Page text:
NASA Chandra X-Ray Observatory May Have Discovered A New Huge Planet

exoplanet chandra
NASA is always on the lookout for signs of life beyond Earth and new planets it could exist on. Astronomers at NASA's Chandra X-Ray Observatory may have discovered a new planet the size of Saturn in another galaxy (far, far away).

NASA has recently been crunching new data coming in from its probe Juno currently orbiting Jupiter. The data is giving researchers a much better idea of Jupiter's atmosphere and its famous Great Red Spot. Now it seems they will have even more data to investigate with the possible discovery of an exoplanet in the spiral galaxy Messier 51 (M51), also known as the Whirlpool Galaxy due to its distinctive look.

An exoplanet is a planet that is outside our own Solar System. Up until this point, astronomers had only found exoplanets and possible exoplanets within the Milky Way galaxy. Each of those have all been within 3,000 light-years of Earth. This new candidate is an estimated 28 million light-years away from us, placing it 3,000 times farther away than those discovered in the Milky Way.

The way astronomers are detecting possible new exoplanets is through x-ray wavelengths using Chandra. The result is based on transits, or when a planet passes in front of a star and blocks some of the stars light. This results in a characteristic dip that astronomers can key in on. This is being done through both ground-based and space-based telescopes. An example of the prior method is NASA's Kepler and TESS missions which have searched for those dips in optical light.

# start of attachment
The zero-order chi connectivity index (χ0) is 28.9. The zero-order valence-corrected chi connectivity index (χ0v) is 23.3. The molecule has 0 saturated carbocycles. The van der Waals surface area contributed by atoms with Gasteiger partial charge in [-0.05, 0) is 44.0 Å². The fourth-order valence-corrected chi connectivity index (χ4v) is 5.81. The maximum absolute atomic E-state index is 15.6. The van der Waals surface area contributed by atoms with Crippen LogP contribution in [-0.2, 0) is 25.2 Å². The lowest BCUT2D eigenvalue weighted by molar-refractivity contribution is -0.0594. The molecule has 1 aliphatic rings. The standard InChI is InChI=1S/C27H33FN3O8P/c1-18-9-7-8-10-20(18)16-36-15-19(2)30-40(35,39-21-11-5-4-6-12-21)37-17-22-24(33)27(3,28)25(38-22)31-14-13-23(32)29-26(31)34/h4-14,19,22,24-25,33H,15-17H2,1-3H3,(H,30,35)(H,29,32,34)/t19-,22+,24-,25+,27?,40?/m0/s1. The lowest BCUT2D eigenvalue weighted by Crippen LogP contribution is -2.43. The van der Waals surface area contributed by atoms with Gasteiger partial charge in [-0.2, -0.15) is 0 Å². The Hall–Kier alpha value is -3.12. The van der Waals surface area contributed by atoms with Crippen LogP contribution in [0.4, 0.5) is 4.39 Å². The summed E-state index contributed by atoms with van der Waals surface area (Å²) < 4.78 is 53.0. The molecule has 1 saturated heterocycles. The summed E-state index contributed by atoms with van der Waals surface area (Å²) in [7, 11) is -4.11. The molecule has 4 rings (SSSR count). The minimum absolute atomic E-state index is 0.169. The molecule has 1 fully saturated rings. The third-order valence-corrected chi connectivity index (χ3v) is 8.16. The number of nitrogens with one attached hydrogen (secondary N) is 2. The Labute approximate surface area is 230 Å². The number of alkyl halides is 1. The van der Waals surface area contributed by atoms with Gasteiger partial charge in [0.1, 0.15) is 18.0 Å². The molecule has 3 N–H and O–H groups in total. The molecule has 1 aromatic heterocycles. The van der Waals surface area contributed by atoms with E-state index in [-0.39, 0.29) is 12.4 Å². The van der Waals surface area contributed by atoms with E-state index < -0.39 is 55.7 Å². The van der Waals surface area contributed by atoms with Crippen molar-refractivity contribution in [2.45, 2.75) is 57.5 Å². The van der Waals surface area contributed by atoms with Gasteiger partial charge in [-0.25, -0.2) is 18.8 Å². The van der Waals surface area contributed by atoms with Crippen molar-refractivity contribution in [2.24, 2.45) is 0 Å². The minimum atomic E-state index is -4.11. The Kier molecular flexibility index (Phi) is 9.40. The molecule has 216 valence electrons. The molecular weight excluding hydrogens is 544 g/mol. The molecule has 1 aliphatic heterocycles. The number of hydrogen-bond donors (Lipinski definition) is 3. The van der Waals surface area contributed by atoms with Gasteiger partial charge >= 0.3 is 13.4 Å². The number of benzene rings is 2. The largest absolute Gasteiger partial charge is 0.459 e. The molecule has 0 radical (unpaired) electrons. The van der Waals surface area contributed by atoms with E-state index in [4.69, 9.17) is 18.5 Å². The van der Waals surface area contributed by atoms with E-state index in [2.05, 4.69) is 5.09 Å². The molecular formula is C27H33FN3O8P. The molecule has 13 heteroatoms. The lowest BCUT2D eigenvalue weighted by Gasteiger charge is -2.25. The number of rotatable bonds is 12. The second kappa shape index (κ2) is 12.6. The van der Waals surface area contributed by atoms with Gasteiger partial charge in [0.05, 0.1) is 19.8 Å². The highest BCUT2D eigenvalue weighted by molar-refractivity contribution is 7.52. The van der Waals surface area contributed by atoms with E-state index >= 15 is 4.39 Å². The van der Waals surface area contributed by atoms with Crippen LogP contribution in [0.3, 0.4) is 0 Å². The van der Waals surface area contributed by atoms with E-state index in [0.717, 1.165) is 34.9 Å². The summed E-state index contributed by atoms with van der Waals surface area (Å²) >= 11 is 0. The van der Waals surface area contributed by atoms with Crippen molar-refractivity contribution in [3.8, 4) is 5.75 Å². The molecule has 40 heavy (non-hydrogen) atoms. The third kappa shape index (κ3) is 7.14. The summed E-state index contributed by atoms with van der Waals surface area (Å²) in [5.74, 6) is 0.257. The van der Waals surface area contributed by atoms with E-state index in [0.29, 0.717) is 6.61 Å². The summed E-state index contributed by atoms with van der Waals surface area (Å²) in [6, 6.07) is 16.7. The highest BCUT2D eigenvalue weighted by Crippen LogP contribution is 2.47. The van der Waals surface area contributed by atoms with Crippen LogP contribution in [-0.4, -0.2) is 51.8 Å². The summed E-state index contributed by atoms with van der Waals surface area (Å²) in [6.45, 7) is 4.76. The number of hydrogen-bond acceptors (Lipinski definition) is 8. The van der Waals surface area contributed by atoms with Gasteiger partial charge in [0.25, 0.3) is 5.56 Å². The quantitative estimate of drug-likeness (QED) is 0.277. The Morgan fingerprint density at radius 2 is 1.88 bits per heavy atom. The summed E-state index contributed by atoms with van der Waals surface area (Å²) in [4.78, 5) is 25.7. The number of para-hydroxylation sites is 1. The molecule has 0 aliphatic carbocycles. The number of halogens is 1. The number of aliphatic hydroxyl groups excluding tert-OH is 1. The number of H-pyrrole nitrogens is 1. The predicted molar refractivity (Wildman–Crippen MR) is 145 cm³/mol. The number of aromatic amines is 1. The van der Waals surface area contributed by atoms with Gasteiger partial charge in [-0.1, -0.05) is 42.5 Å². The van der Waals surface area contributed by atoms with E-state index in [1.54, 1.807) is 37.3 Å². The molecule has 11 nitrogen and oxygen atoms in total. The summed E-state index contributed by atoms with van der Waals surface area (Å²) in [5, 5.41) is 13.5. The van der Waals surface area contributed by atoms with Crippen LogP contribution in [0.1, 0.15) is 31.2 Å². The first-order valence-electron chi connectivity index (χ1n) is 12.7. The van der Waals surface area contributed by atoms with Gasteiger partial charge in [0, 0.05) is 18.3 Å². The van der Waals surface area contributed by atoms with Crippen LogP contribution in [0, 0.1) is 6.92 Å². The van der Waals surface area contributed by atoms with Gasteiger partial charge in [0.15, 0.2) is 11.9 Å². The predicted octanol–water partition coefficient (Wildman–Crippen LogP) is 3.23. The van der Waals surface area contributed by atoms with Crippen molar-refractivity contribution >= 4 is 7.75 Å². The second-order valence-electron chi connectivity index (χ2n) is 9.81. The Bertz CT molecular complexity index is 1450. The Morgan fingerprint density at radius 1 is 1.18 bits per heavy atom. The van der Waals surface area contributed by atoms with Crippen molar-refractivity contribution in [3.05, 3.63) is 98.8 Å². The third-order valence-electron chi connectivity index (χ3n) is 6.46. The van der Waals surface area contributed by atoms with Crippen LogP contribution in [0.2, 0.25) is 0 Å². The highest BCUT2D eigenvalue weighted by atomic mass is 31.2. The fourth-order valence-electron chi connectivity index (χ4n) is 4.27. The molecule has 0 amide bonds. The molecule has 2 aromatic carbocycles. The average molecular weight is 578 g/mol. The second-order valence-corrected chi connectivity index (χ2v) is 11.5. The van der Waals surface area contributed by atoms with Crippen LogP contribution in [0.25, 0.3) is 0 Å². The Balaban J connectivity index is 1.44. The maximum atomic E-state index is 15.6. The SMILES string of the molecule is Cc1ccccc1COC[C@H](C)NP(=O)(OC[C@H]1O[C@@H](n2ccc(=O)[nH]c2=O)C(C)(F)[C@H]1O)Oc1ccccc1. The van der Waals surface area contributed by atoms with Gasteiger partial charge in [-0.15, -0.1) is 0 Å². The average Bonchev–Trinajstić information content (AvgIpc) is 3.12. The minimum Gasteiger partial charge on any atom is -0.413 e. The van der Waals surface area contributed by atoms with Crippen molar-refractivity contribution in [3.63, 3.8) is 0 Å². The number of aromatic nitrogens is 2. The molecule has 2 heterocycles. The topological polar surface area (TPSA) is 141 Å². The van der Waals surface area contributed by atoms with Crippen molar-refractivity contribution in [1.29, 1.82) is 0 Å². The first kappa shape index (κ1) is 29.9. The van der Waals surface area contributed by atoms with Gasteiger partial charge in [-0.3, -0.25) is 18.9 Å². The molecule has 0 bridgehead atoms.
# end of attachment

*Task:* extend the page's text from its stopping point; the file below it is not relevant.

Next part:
Rosanne Di Stefano of the Center for Astrophysics, says about this method of searching for exoplanets, "We are trying to open up a whole new arena for finding other worlds by searching for planet candidates at X-ray wavelengths, a strategy that makes it possible to discover them in other galaxies."
The luminous systems astronomers have been searching typically contain a neuron star or black hole pulling in gas from a closely orbiting companion star. This causes the neuron star or black hole to become superheated and glow in x-rays. A planet passing in front of this bright spot could block most or all of it. This makes it much easier to spot at greater distances than current optical light transit studies. 

While all of this incredible, it will need more data to verify and determine that the new find is in fact an exoplanet. Perhaps the greatest challenge in procuring more data is that because of its large orbit it will not pass in front of its binary partner for about another 70 years. This puts the idea of confirming its status as an actual planet out decades.

Co-author of the study being done, Nia Imara of the University of California at Santa Cruz, explains it this way, "Unfortunately to confirm that we're seeing a planet we would likely have to wait decades to see another transit. And because of the uncertainties about how long it takes to orbit, we wouldn't know exactly when to look."

The group of researchers looked in three galaxies beyond the Milky Way, using both Chandra and the European Space Agency's XMM-Newton. Their search consisted of 55 systems in M51, along with 64 systems in Messier 101, or the Pinwheel galaxy, and 119 systems in Messier 104 also known as the Sombrero galaxy.

Julia Berndtsson of Princeton University and co-author said, "We know we are making an exciting and bold claim so we expect that other astronomers will look at it very carefully. We think we have a strong argument, and the process is how science works."

As more research is done and other astronomers review the data, perhaps more will be revealed about this possible new exoplanet. Until then we will continue to wonder if we are truly alone or if there is life beyond what we currently know.